Halfmoon Lake is an approximately 500 acre lake, located in the Ocala National Forest, East of Silver Springs, in a protected Federal Forest. The lake is open, with minimal access to the shoreline except in a few areas. There is a thick growth of blackberry brambles throughout the shoreline, along with assorted reeds, rush and Sawgrass. Wax Myrtle, Dahoon Holly, Sandweed, Saltbush and Red Maples also line portions of the shoreline. Once on higher ground, Pines, Palms and Oaks are the dominant trees.
Halfmoon Lake displays evidence of variable water levels over the years. Vegetation extends out anywhere from a 1/4 mile to a 1/2 mile from the original shoreline along the southeasterly, southern, western and northwestern banks as evidence of prolonged low water levels. Once shaped like a halfmoon, the lake is now actually two lakes, the larger lake in the southern portion is approximately 330 acres, while the northern portion is a small 30 acre pond in the area called Bear Hole. Locals talk of a 400 lb bear that roams the area. What now is left of the halfmoon, are two bodies of water connected by a narrow 12′ ‘canal’ that cuts through what is now a shallow prairie wetland. Compare the difference of a non-satellite view of the lake to a satellite view…quite a difference!
Outlet River Details:
Launch/Take Out point: The launch is located at Forest Road 79-2, Marion County, Ocklawaha, 32179 Latitude 29° 9.5448′ Longitude 81° 49.2714′
Side Paddles: The main side paddle is along the Northwest side of the lower lake, 29° 9’29.52″N, 81°50’9.99″W. Paddling into this canal leads up into a prairie-like wetland known as Bear Hole.
Rest Areas: There are no rest facilities except on the southern shoreline where there is a dock and an RV Resort. Also, if necessary, it is possible to exit a kayak on the narrow passageway paddling north to Bear Hole.
Important Information: Most of this paddle is in the open. Depending on the time of year, be prepared for strong breezes, exposure to sun and insects.
Halfmoon Lake Paddle Map…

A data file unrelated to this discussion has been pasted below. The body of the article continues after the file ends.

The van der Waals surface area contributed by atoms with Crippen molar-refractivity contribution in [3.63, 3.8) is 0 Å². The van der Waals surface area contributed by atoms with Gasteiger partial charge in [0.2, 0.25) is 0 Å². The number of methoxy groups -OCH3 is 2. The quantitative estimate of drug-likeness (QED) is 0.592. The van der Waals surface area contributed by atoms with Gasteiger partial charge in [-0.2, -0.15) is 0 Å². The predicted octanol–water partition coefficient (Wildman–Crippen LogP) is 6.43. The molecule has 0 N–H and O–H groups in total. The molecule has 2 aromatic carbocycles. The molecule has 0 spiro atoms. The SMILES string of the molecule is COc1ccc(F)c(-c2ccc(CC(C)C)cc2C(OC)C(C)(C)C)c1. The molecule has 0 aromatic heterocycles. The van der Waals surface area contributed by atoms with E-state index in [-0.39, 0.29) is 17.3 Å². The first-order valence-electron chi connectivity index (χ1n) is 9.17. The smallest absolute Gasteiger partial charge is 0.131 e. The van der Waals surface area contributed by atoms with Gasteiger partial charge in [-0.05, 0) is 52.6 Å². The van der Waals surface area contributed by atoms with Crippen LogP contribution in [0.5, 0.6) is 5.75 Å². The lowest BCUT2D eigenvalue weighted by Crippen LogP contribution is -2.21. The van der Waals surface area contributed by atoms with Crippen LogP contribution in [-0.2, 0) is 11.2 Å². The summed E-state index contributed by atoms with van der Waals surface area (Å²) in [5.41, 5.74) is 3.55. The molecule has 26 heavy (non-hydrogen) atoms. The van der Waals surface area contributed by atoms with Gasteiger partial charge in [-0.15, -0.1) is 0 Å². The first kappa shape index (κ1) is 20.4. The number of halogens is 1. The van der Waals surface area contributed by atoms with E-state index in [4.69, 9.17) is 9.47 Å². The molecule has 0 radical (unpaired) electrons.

I must admit, when I got to the ramp and looked out onto Halfmoon Lake for the first time, there wasn’t a lot to peak my enthusiasm for this paddle. It was very open without many trees along the shoreline, but it was a beautiful February day with a high at 83° and my first time back on the water in 4 weeks!
We paddled to the left to begin circumnavigating the shoreline…if you could call it a shoreline. Due to many seasons of low water levels the vegetation extended well over a 1/4 mile or more out from the true shoreline to the East. We paddled alongside the Rush that buffered large expanses of blackberry brambles which were like barbed wired! We ventured into a side opening thinking it would lead us closer to Snake Island which was ahead to our left, but it led only into a formidable barrier of briars!
Snake Island was no longer and island but a land mass buffered by Wax Myrtle, Saltbush and very sharp blackberry bushes, dead and devoid of leaves due to the water level being a few feet higher than normal. We passed Snake Island, with its palms and trees towering high and with it’s protective barrier keeping us away.
While uneventful, paddling along the southern end of the lake was relaxing. The February clouds were dramatic and wistful in a rich blue sky. Along the shore Duck Potatoes were in full bloom and the bright samaras on the Red Maples stood out against the deep blue backdrop. After rounding the western side of the lake, there was a small narrow waterway leading North. Time to check it out. Lined with blackberries, Pines, Hollies and Wax Myrtle we paddled up into this waterway for 3/4 mile.
This narrow waterway, barely 3′ deep and 12 – 14′ wide, was the only remaining passage that connects the north portion of Halfmoon Lake with the southern part. To the West, where the lake used to be, was now just a wetland prairie. Paddling up the waterway led to the entrance of the area known as Bear Hole. Ahead was a landscape of wetland reeds and grasses, and the skeletal remains of trees now bare for the winter, some dead due to water levels. It had a unique attractiveness to it though and offered incentive for a future exploration.
Wildlife was scarce except Anhingas drying their feathers in trees and Blackbirds along the shore. The Duck Potato blooms and Red Maple samaras provided the color and the bare trees, brown grasses and green Rush gave texture and color. We enjoyed the paddle and will return…perhaps in Blackberry season! This ends another chapter in Florida Paddle Notes!